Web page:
CN executives said the combination would attract broad shipper support and would be able to gain regulatory approval from the U.S. Surface Transportation Board. They would put KCS in a voting trust while a deal undergoes review, as is common practice, and expect STB approval.

CN’s KCS merger proposal would not require approval of CN shareholders.

Ruest said it’s an ideal time to combine CN and KCS due to the USMCA free trade deal, the North American economy awakening from the pandemic, and the potential for increased near-shoring of manufacturing from Asia to Mexico.

“What’s really missing in North America at this point is really a true north-south transcontinental railroad,” Ruest says.

Tying the CN and KCS networks together would enable the railway to better compete against trucks, Ruest says, noting that most of the $800 million in revenue growth from the proposed merger would come from diverting truck traffic to rail.

CN launched a new website, connectedcontinent.com, to tout the potential combination with KCS, the smallest Class I railroad.

CP and KCS have not yet commented on CN’s announcement.

Combining CN and KCS would create the third-largest Class I railroad in North America, a 26,300-mile railroad with nearly $14 billion in revenue, based on their 2020 performance.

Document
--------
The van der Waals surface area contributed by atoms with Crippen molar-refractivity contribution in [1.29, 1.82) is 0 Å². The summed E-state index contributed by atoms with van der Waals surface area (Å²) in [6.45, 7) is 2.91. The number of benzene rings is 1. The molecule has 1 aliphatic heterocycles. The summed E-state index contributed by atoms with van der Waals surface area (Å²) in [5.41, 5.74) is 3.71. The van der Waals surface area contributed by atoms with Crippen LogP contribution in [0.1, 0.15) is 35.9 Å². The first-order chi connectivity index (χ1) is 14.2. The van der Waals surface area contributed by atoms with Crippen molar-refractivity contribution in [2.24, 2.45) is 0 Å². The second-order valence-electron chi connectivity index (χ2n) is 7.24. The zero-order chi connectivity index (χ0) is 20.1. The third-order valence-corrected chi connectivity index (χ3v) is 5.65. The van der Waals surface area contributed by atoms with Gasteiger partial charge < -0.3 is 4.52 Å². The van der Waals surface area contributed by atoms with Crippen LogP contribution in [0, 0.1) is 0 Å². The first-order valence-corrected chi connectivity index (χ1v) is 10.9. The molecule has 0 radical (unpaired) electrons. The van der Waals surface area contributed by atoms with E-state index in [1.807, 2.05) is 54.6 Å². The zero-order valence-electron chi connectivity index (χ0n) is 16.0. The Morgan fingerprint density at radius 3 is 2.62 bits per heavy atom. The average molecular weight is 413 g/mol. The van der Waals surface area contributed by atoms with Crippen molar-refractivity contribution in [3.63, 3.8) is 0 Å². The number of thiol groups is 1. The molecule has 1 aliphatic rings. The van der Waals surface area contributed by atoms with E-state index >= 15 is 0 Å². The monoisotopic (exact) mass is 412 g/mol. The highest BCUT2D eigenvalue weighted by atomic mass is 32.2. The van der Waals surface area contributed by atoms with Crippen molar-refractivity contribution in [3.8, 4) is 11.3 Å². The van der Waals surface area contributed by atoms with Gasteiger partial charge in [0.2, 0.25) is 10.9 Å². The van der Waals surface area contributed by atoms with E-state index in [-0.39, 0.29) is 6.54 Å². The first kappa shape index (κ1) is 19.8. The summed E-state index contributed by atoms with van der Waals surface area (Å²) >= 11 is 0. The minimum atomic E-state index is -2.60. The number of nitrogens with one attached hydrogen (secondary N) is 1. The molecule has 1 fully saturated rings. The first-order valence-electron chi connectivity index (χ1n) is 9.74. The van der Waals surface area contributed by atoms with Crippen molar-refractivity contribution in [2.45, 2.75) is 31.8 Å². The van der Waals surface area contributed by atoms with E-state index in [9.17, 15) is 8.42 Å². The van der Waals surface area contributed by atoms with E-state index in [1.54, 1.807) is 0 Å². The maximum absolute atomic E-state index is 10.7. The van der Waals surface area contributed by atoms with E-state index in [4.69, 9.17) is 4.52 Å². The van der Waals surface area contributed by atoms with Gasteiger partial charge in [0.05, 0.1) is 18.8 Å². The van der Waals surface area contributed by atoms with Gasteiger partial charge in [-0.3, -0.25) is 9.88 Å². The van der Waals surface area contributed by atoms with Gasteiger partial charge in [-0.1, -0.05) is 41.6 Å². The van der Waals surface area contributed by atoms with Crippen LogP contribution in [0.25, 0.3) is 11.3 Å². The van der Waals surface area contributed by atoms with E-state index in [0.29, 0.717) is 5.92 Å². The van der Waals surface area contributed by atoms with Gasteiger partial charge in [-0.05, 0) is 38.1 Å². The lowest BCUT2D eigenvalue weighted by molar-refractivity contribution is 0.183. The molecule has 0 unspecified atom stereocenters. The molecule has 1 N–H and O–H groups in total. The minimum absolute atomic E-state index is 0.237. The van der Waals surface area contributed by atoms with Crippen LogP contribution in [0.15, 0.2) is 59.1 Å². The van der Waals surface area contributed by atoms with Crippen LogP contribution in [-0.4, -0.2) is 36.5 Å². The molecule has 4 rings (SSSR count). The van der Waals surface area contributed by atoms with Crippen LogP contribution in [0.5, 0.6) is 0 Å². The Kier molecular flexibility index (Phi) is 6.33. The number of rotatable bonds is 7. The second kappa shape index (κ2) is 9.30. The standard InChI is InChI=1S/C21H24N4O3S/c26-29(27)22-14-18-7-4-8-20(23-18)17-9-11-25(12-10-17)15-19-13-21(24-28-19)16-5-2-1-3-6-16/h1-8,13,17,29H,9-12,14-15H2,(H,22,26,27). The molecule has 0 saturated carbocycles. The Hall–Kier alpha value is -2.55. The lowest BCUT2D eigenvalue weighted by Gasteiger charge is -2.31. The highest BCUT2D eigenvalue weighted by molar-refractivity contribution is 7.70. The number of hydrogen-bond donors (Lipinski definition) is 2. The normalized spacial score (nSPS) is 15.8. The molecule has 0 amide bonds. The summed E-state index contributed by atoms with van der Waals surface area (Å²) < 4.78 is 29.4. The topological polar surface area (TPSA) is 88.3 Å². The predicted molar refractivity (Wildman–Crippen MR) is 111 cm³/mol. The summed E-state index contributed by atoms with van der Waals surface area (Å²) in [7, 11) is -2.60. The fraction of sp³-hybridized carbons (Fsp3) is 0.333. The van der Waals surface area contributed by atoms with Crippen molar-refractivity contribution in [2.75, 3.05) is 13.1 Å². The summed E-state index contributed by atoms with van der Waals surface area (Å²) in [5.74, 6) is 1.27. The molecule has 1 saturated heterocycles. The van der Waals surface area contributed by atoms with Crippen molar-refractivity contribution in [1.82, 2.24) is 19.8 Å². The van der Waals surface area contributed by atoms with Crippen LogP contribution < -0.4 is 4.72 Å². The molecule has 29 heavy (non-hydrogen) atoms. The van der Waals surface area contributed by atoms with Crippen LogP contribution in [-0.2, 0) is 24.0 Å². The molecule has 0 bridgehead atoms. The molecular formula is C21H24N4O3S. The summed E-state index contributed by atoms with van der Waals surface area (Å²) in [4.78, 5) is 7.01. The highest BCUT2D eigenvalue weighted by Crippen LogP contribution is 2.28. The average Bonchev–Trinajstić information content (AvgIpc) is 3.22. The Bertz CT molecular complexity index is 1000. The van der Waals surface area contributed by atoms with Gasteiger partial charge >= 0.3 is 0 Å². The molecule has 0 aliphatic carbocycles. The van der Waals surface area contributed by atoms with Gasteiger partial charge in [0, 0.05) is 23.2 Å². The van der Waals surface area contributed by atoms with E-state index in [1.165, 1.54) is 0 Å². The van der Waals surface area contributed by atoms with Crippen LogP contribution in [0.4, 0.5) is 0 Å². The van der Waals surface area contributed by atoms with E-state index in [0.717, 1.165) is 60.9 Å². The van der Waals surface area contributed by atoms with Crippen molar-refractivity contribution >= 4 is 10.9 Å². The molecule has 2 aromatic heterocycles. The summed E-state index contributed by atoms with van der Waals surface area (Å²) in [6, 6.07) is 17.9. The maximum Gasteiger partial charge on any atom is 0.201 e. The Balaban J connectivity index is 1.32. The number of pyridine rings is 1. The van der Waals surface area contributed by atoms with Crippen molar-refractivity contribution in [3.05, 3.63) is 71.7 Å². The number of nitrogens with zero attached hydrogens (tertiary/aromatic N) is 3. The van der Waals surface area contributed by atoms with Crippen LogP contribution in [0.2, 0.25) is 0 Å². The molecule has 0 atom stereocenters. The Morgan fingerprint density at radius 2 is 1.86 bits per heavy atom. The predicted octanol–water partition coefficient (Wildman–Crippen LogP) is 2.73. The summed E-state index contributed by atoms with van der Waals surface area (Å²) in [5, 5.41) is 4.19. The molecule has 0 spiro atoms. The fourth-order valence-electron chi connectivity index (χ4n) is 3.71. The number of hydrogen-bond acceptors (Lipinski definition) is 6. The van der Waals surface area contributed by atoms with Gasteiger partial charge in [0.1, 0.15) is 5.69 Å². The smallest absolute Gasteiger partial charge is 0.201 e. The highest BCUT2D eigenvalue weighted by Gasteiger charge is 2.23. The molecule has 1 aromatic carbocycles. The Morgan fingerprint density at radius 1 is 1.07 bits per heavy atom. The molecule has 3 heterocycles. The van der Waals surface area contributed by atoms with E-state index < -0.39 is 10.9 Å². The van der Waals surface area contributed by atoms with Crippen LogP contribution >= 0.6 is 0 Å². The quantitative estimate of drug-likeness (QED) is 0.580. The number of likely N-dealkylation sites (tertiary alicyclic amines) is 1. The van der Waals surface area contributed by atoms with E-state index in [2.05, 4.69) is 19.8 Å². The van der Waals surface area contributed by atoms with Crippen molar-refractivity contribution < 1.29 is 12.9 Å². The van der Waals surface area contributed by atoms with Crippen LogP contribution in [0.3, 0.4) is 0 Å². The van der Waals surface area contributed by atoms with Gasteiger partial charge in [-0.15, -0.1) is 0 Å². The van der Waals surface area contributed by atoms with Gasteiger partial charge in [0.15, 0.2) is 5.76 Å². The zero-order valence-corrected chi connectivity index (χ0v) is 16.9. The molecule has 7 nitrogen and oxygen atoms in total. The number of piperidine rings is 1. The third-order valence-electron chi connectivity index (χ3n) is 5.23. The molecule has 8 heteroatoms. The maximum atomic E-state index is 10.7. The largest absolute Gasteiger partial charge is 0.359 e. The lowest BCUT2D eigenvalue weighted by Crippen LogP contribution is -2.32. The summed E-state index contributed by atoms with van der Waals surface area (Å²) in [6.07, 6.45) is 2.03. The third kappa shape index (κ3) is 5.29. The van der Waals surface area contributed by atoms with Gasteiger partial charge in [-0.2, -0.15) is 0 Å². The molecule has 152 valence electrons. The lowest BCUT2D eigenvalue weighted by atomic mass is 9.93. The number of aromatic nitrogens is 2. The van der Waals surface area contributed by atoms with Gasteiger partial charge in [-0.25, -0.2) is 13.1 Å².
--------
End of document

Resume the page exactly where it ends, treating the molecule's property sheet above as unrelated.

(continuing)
The combined company would be larger than CSX Transportation, Norfolk Southern, and Canadian Pacific when measured by miles or revenue.

In contrast, CP+KCS would still be the smallest Class I system.

— Updated at 10:55 a.m. with additional details

5 thoughts on “Canadian National announces competing bid for Kansas City Southern (updated)

  1. If CP thought they could get this merger through on the old STB rules, that is done. Even if CP prevails it is clear this could trigger the final round of big mergers.

  2. Wish I had moved on buying stock in KCS. On the other hand any leveraging of these buyouts can not be good . . .

  3. This reminds me of the UP’s bid for the Santa Fe. It was unlikely that the UP could get regulatory approval (parallel LA-Chicago and Chicago-Texas routes) but it certainly forced the BN to pay more. The CN is also unlikely to get approval but it will certainly force the CP to pay more. However the KCS is certainly a better match with the CN as far as routes are concerned, especially for traffic going east from Chicago.

    1. ROBERT – You bring up a compelling point about lines east of Chicago. I would phrase it like this: – lines east of Kansas City. My opinion is that CP – KCS should buy a line or get rights over a more or less direct line from KCMO to Detroit/ Windsor. CP has woken up over the last few years that eastern Canada still exists. What is the point of CP owning the Detroit – Windsor tunnel if it has no good route from Detroit to its new hub at Kansas City? … As for CN buying KCS, I can’t see that getting approved on account of competition issues.

  4. This would seem to me to be an anticompetitive practice. CN already owns the only other North South mainline in that area (CSX and NS further east and BNSF/UP further west), so it would mean a potential monopoly for CN, instead of a duopoly.